Objective: To determine common postoperative complications and risk factors for development of postoperative glaucoma or failure to preserve vision after phacoemulsification for cataract removal in dogs. Design-Retrospective case series.
Animals: 172 dogs (290 eyes) that underwent phacoemulsification surgery for cataract removal.
Procedure: Medical records were reviewed for postoperative complications; prevalence rates for each complication were calculated for follow-up periods of 3 months, > 3 to 6 months, > 6 months to 1 year, > 1 to 2 years, > 2 to 3 years, > 3 to 4 years, and > 4 years. Odds ratios for breed, age, sex, cataract hypermaturity, lens-induced uveitis, and diabetes mellitus were determined with respect to glaucoma and failure (ie, blindness, enucleation, or evisceration).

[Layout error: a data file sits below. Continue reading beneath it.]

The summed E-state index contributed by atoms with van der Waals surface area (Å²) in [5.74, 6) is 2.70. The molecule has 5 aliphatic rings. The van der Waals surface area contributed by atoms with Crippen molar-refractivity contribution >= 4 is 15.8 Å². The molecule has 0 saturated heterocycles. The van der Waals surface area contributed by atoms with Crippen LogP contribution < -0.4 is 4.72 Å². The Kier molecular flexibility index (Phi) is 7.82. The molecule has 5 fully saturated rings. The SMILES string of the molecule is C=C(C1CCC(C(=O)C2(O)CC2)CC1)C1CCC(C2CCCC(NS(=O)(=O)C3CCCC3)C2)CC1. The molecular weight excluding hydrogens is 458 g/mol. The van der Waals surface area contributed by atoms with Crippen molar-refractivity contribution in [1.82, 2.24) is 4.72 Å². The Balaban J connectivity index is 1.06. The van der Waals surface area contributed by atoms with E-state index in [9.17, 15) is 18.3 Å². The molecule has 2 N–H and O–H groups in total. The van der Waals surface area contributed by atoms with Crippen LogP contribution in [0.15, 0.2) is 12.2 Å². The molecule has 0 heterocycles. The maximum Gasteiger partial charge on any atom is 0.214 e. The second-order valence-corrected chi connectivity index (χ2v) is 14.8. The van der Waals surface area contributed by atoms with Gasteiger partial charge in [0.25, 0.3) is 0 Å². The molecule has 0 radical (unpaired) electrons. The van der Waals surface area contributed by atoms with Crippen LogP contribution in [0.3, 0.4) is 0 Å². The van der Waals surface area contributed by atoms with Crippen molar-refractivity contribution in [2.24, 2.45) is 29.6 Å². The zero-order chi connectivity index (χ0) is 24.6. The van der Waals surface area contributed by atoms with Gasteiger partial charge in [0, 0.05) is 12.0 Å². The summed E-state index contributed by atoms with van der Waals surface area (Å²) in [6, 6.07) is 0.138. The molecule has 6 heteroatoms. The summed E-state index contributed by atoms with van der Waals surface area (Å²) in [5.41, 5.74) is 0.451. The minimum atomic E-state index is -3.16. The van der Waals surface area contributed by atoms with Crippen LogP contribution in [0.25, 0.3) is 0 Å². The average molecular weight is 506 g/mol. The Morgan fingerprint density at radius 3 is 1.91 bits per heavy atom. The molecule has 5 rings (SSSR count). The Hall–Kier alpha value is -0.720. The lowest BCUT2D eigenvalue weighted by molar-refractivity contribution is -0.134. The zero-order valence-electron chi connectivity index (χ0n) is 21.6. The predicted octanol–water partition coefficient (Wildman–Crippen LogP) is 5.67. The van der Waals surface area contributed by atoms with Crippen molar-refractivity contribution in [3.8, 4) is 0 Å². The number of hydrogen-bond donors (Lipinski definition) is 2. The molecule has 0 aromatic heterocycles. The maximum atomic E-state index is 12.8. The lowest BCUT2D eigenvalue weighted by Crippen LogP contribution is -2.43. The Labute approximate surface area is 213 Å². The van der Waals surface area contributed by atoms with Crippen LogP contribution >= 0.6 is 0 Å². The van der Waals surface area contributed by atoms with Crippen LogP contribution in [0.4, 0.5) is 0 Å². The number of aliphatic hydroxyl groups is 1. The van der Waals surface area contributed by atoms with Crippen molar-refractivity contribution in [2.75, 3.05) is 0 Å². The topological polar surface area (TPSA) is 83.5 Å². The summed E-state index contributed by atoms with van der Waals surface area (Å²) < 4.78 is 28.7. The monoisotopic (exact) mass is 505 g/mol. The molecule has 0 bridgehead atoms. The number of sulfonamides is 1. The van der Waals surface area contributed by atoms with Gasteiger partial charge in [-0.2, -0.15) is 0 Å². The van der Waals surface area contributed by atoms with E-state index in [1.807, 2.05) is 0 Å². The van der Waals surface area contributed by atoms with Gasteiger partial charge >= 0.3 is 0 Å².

Results: The most common complication was mild posterior capsule opacification. Retinal detachment was uncommon (1% to 2%) for all time periods. Prevalence of glaucoma increased with time, although it remained < 10% until after the 1-year follow-up period. Boston Terriers, Cocker Spaniels, Cocker Spaniel-Poodle crosses, and Shih Tzus had increased risk of developing glaucoma. Eyes with hypermature cataracts were more likely to develop glaucoma. Prevalence of failure increased with time, although it remained < 10% until after the 3-year follow-up period. Cocker Spaniel-Poodle cross and Shih Tzus were more likely to have failure.
Conclusions and clinical relevance: Evaluation of breed and cataract hypermaturity may aid in the selection of patients. The increasing prevalence of postoperative complications with time indicated that longterm monitoring is warranted.